Talking Teaching: Why I became a HEA Fellow – by Beatrice Ollerenshaw

“I hoped that my application would also pave the way for other service staff to do the same – and I certainly couldn’t expect my colleagues to submit Fellowship applications if I didn’t have a go myself.” – Beatrice Ollerenshaw, Academic Registrar, the University of Sunderland

Beatrice Ollerenshaw works as an Academic Registrar at the University of Sunderland and is also a Principal Fellow of the Higher Education Academy. Here she talks about her journey to Fellowship and how she hopes it will inspire others in professional services to follow in her footsteps, as well as raising the profile of those in similar support roles.

As an administrator, I was initially reluctant to see myself as a Fellow of the HEA. While I work closely with academic colleagues in support of learning, teaching, assessment and programme management, I am very clear that I am a member of the professional services and not an academic. That said, I do have a PGCE from way back and did spend the first years of my career as a school teacher. That gave me a genuine interest in the academic endeavour, some understanding of pedagogy and what it means to teach, and (I hope!) a balanced view of how quality management can be constructive, despite the inevitable need to meet external requirements.

In this context I believe in giving professional recognition for teaching and I had helped more than one academic colleague prepare an ILT application in the pre-HEA world. Since the academic development function lay within my own service, I also oversaw the alignment of our provision with the PSF and managed the HEA accreditation process. As the HEA Fellowship scheme took shape, Sunderland was implementing a learning and teaching plan which included strategic direction for academic staff development and for the recognition of excellence in learning and teaching. As our HEA accreditation was renewed in 2014, we set up the processes by which we would support colleagues to make Fellowship claims at all four levels (D1-D4) and assess them via a scrutiny panel with external membership.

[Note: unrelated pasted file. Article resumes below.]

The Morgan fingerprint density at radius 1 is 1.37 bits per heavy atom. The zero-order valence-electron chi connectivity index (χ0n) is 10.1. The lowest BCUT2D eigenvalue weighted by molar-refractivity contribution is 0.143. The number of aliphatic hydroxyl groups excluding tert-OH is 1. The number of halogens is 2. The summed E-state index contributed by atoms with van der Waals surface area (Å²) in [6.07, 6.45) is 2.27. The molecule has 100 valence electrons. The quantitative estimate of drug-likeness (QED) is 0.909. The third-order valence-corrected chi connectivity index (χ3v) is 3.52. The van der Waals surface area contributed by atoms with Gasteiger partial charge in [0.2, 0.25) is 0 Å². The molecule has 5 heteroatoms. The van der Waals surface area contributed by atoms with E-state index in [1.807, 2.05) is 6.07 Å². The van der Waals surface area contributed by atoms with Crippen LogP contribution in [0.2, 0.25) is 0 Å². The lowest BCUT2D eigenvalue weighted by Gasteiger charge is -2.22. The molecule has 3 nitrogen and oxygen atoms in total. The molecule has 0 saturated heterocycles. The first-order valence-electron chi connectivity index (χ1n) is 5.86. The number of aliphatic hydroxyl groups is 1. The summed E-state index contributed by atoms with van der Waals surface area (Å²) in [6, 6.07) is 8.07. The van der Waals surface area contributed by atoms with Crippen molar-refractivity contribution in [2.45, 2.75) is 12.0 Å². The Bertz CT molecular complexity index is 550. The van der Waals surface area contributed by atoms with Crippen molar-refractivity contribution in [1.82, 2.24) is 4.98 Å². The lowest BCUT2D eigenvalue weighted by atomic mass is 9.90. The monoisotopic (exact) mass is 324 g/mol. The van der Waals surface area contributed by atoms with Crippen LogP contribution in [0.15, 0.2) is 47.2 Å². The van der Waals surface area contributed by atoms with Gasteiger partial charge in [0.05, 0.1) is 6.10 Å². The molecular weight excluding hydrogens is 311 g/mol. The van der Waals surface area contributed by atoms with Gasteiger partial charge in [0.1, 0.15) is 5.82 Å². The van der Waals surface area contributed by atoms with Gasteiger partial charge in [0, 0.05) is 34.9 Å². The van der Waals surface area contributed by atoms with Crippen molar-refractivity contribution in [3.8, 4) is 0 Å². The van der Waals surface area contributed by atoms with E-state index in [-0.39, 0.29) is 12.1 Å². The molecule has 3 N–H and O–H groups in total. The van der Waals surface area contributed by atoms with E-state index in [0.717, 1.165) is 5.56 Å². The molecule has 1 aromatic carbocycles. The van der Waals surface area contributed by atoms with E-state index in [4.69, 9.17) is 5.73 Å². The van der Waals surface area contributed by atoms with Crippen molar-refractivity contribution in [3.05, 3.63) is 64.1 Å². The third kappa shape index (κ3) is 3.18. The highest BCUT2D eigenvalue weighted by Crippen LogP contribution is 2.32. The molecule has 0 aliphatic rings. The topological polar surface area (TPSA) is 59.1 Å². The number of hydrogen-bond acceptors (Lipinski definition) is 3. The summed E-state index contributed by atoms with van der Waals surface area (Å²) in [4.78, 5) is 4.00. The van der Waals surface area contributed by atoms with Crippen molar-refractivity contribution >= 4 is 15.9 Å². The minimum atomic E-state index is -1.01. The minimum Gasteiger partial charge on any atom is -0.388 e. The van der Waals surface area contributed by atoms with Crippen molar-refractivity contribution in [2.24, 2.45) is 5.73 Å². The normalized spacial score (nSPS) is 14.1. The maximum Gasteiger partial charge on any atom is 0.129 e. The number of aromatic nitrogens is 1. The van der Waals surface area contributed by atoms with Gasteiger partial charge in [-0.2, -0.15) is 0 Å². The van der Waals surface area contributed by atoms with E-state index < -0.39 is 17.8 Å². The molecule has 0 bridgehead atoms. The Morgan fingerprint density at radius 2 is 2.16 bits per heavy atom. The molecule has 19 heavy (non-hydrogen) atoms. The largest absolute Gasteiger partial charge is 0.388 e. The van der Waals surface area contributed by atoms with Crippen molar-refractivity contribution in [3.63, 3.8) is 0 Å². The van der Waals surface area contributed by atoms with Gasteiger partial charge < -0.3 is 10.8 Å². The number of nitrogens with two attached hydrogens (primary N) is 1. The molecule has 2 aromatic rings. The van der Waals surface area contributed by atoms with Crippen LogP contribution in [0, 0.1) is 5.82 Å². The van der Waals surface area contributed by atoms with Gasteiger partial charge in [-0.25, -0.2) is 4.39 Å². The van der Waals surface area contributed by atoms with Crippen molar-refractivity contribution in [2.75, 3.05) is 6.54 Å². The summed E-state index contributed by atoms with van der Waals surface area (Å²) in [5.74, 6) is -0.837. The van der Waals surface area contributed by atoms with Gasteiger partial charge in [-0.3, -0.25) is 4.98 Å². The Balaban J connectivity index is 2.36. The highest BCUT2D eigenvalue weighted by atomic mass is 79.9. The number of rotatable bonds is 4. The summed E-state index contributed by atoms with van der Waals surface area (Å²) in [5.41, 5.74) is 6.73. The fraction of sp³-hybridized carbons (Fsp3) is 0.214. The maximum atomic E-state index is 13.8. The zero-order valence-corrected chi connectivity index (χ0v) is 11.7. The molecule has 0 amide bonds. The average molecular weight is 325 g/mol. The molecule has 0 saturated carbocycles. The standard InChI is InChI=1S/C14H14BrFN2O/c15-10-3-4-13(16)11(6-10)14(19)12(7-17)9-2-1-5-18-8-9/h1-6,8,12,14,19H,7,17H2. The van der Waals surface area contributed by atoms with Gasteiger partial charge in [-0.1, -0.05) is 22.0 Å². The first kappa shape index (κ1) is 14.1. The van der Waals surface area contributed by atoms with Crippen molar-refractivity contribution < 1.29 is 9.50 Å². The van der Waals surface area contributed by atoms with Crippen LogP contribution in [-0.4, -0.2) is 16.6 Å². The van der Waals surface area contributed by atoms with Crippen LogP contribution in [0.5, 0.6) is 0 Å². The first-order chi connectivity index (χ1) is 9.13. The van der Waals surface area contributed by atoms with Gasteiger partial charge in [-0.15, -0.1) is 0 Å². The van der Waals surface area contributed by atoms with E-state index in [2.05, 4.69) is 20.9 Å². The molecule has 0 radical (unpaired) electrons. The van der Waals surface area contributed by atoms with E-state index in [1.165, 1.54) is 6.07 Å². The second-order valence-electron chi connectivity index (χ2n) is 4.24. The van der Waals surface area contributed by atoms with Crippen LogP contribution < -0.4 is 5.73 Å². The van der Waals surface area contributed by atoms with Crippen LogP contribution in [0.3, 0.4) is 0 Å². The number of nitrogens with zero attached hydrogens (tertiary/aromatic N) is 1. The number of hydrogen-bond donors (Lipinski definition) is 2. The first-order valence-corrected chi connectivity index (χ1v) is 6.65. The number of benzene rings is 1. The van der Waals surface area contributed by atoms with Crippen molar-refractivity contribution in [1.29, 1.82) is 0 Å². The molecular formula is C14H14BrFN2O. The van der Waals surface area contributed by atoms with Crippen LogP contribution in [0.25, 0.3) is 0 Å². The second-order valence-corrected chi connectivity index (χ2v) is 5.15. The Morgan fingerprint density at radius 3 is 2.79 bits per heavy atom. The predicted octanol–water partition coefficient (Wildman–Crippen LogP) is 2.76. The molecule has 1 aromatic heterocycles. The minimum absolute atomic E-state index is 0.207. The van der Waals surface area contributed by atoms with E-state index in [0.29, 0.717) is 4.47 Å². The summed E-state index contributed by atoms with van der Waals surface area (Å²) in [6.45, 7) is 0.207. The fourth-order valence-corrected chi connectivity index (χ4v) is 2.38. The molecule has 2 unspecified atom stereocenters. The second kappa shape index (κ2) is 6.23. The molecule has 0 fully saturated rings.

It became increasingly clear that HEA Fellowship was a viable route for members of the professional services – with an emphasis on both words, in which I believe wholeheartedly. As I had always tried to empathise with academic values rather than just seeing quality management as ‘process’, I felt that HEA Fellowship would help to demonstrate the importance of professional skills and understanding in the support function. I suppose that my competitive streak kicked in too. At the same time I felt an obligation, as Director, to set an example. Getting HEA Fellowship would be good for the profile of the professional services. We’re not academics and what we do isn’t always popular but we do try to support the academic endeavour for the benefit of the academic staff, the students and the institution. I hoped that my application would also pave the way for other service staff to do the same – and I certainly couldn’t expect my colleagues to submit Fellowship applications if I didn’t have a go myself.

In the event it was a positive experience. Reflecting on over 30 years of education, work and personal development through the lens of the PSF was interesting and actually very instructive. It wasn’t easy and I tinkered with the application, on and off, for a year before submitting it. There were parts of the PSF which didn’t sit very easily with the CV of a member of the administration – even a senior one who had been responsible for various aspects of strategic development at institutional level and held a number of external roles which evidenced peer recognition. I think that it is even harder for more junior members of the services to make a case for other levels of HEA Fellowship where the criteria are more focused on aspects of the implementation of teaching and assessment. However, I got my Principal Fellowship in January 2015 and by the end of 2014/15 we had a PF in each faculty and in the professional services, which I think reflects the way in which we work together to achieve our goals. I would like to be able to use my Principal Fellowship to help work out what Fellowship means for members of the professional services, to us individually, to our universities, and to the HEA.

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